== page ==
Social media also makes donations to help with relief more easily accessible. Today much more aid comes from strangers and foreigners for natural disasters in all parts of the globe than it did even 10 years ago.
Within hours of a disaster hitting social media sites can have a quick click-to-donate process in place. The American Red Cross’ $10 text message donation initiative for relief for the typhoon in the Philippines was spread virally through Facebook and Twitter, before major traditional news media caught on. For the earthquake in Haiti in 2010, the Red Cross was able to generate over $5 million via text message donations in the 48 hours after the earthquake hit. There was more than $30 million raised in a short amount of time. Now individuals can sign up for Twitter alerts and push notifications so that they can receive messages from news outlets and major agencies in real time. Electricity companies are also using a similar message to tell people about service times and any extra relief such as tents and generators they have in place.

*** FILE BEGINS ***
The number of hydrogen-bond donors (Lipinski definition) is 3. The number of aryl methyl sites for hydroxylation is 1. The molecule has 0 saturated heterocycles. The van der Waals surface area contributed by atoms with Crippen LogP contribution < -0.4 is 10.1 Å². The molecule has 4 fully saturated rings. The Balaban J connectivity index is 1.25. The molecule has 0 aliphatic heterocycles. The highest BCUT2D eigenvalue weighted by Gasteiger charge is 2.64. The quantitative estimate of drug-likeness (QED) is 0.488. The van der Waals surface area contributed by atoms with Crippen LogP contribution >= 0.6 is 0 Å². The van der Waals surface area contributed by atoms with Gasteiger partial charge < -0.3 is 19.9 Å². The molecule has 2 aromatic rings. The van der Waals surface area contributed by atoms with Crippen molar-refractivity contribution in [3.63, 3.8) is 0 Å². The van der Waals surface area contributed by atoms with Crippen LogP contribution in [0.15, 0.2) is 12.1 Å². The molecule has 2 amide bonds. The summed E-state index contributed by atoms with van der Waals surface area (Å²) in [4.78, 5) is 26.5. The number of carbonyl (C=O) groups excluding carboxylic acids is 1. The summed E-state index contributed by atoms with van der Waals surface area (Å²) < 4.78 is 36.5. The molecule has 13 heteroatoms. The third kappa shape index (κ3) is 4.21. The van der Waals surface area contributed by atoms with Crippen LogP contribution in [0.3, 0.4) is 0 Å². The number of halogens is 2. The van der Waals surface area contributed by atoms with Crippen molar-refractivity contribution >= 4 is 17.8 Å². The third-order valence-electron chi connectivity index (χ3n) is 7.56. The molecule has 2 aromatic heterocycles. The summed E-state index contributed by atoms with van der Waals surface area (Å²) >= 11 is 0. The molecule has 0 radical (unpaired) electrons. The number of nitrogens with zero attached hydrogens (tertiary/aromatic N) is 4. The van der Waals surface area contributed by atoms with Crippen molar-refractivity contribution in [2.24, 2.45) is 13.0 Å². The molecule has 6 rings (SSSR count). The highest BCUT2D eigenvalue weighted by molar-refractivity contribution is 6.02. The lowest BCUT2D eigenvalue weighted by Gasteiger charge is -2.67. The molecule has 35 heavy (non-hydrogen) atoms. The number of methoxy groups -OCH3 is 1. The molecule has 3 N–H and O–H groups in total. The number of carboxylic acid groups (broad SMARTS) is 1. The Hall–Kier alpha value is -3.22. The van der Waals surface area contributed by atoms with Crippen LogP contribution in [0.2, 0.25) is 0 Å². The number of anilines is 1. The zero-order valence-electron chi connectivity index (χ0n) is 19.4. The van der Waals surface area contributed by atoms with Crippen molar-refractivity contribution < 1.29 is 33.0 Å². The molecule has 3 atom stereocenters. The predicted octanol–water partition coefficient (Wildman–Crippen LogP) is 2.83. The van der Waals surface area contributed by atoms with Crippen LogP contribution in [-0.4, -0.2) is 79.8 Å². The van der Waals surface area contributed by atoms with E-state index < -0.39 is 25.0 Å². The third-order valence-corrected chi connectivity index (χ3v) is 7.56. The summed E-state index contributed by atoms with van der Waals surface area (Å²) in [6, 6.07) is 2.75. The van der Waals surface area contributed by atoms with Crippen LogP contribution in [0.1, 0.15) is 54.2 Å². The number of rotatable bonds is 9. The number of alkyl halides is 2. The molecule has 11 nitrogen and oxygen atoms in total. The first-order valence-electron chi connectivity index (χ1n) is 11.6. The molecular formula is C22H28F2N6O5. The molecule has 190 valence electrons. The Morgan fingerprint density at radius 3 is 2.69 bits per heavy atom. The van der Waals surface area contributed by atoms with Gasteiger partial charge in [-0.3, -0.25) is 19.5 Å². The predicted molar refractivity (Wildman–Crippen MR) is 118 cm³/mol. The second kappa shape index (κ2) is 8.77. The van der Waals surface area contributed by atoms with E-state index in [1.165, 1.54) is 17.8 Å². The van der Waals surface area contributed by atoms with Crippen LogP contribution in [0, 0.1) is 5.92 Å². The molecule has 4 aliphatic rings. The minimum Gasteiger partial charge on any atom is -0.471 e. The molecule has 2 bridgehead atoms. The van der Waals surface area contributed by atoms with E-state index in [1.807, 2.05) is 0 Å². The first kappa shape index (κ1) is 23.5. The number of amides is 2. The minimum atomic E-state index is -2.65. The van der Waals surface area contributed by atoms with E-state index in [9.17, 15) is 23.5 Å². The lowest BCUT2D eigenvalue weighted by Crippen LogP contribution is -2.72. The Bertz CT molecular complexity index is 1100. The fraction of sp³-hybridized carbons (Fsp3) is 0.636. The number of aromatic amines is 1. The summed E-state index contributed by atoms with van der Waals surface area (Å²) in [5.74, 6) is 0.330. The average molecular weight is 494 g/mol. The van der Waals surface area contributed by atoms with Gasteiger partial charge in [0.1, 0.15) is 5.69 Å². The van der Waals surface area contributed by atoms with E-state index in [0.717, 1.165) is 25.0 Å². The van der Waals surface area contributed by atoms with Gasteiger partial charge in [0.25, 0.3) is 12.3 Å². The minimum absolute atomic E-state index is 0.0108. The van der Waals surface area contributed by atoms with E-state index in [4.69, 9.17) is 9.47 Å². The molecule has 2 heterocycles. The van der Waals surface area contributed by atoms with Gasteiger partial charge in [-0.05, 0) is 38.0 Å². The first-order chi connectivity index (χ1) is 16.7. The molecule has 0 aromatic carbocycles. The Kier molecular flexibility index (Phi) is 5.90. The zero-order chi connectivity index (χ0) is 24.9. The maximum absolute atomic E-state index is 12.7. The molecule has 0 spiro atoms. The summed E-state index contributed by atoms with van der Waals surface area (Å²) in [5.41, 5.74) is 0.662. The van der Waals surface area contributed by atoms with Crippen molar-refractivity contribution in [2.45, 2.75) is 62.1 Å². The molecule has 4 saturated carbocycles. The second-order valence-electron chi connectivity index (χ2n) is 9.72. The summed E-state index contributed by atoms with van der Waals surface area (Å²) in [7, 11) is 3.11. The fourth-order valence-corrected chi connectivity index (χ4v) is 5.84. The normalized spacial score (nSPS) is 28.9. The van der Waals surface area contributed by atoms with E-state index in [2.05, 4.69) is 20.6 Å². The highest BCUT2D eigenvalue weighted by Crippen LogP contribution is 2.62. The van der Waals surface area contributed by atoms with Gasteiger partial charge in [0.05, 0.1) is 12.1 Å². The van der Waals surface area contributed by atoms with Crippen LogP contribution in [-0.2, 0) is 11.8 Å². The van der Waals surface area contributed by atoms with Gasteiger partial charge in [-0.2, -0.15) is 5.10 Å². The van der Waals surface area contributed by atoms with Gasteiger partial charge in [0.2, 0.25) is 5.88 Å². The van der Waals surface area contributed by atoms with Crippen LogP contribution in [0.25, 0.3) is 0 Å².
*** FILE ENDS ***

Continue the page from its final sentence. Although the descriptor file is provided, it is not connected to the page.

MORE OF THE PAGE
There have been some disadvantages noted from the use of social media during a natural disaster. Because of our need for instantaneous information there are often rumors or untrue pictures (#fakenews amiright) that spread quickly throughout these networks. Additionally, inconsistencies in hashtags can make it difficult for organizations looking to use that data for the best results.
Real Time Weather Updates